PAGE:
The ordinance bans single-use plastic carryout bag use by retail businesses—like grocery stores—through a “phased implementation approach to enable businesses to use up their reserve stock of single-use plastic carryout bags and to minimize impacts on citizens and businesses through education and engagement.”
- Billions of plastic bags are used in the U.S. annually.
City of Bend Attorney Mary Winters said during the meeting that an estimated 100 billion plastic bags are used in the U.S. Studies confirm this figure. According to an article by WTTW, Chicago’s PBS station, studies estimate more than 100 billion plastic bags are used annually in the U.S. And although many plastic bags are recyclable, recent studies by the Environmental Protection Agency show that only a small percentage—just more than 5 percent—are actually recycled, the story's author wrote.
Bend is following an anti-plastic bag trend statewide. Cities including Portland, Salem, Lake Oswego and Ashland—just to name a few—have banned bags outright, or created “pass through” fees to encourage people to use reusable bags when they shop. Bend’s proposal has a not-less-than 10-cent fee per bag for consumers who forget their reusable bags.
The Northwest Grocery Association wrote a letter to the Council in support of the City’s ordinance. In the letter, the NGA said two key components make it work: the required pass-through fee on recycled paper bags, and the ban on plastic bags for all retailers at the check-out counter.
The NGA said the pass through fee encourages the consumer to use a reusable bag or recycle a bag they already have, including previously used paper bags. In addition, the NGA said merely banning plastic and allowing paper bags without a pass-through fee increases grocery costs at an estimate of $35,000 to $60,000 per store, depending on the size.
Councilor Bruce Abernathy said during the meeting that Chicago did a study that showed its plastic bag use went down after the city went from an all-out ban on plastic bags to a fee. According the PBS story, research from the University of Chicago’s Energy and Environment Lab and New York University found that of the 25,000 consumers at a large chain grocery store around Chicago, the number of disposable bags used per person decreased from 2.3 bags per trip before the tax to 1.8 per trip since.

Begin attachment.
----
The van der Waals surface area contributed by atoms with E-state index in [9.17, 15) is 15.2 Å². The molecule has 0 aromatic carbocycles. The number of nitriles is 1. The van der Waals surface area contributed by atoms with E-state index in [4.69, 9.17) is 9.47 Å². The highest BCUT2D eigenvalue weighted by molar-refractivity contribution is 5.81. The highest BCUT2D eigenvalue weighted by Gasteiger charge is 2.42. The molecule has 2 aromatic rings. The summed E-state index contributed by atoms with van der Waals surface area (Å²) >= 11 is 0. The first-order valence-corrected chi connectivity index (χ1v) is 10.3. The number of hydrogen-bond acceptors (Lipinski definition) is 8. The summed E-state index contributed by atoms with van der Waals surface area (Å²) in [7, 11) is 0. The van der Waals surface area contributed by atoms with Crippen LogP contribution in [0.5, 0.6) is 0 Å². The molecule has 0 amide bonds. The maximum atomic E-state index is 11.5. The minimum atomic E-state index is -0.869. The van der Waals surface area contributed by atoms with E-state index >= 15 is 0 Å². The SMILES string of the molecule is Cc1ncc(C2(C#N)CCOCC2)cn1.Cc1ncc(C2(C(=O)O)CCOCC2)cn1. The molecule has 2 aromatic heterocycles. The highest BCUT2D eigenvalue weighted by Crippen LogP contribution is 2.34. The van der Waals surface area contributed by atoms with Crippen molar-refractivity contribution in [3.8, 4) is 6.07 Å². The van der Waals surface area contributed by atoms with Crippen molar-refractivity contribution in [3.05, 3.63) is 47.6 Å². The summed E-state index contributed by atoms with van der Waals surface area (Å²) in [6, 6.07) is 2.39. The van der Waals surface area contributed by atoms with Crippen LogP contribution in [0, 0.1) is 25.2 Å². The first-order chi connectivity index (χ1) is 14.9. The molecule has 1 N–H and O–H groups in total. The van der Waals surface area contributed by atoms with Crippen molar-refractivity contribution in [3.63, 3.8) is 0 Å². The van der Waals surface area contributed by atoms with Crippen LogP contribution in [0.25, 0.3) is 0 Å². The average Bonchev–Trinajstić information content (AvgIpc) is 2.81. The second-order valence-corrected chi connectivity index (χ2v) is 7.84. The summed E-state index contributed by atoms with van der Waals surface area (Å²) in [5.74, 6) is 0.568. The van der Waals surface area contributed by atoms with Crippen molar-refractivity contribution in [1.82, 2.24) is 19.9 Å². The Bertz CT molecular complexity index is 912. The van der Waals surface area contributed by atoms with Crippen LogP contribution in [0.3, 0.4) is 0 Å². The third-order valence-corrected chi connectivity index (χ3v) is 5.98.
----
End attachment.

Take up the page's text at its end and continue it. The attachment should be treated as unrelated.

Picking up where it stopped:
Bend’s code doesn’t create an outright ban on plastic bags. Bags for packaging bulk items, like fruit and vegetables, to wrap meat or fish and pharmacy prescription bags are not being banned—nor are laundry dry-cleaning bags or produce bags, according to the City. And, people who are on government assistance, such as those on the Women, Infants and Children program or those with an Oregon Trail Card can get paper bags for free.
Councilors Justin Livingston and Bill Moseley voted against the bag ban. Moseley said he thought the ban is outside the purview of the Council and that this was more of a state government decision. Livingston was more straightforward with his assessment of the ban saying, “I won’t be supporting it at all.”
Livingston also brought up a study done by the University of Arizona on the health risks of reusable bags during his argument against the ban.
The study conducted by the University of Arizona and Loma Linda University in California, which randomly tested reusable grocery bags carried by shoppers in Tuscon, Los Angeles and San Francisco, found consumers were almost completely unaware of the need to regularly wash their reusable bags.
“Our findings suggest a serious threat to public health, especially from coliform bacteria including E. coli, which were detected in half of the bags sampled,” Charles Gerba, a UA professor of soil, water and environmental science said in a media release from Arizona.edu.
According to the study, bacteria levels found in reusable bags were significant enough to cause a wide range of serious health problems and even death. Gerba said 97 percent of those interviewed never washed or bleached their reusable bags, adding that a thorough washing kills nearly all the bacteria that accumulates.
Mayor Casey Roats, who cast the final vote, said the passing of the ban was a tip of the hat about the elections and who’s coming on to the Council.
“It’s time for us to be more sensible,” Councilor Barb Campbell said. “The planet doesn’t belong to us.”
The Bend City Council will do its second reading of the ordinance Dec. 19.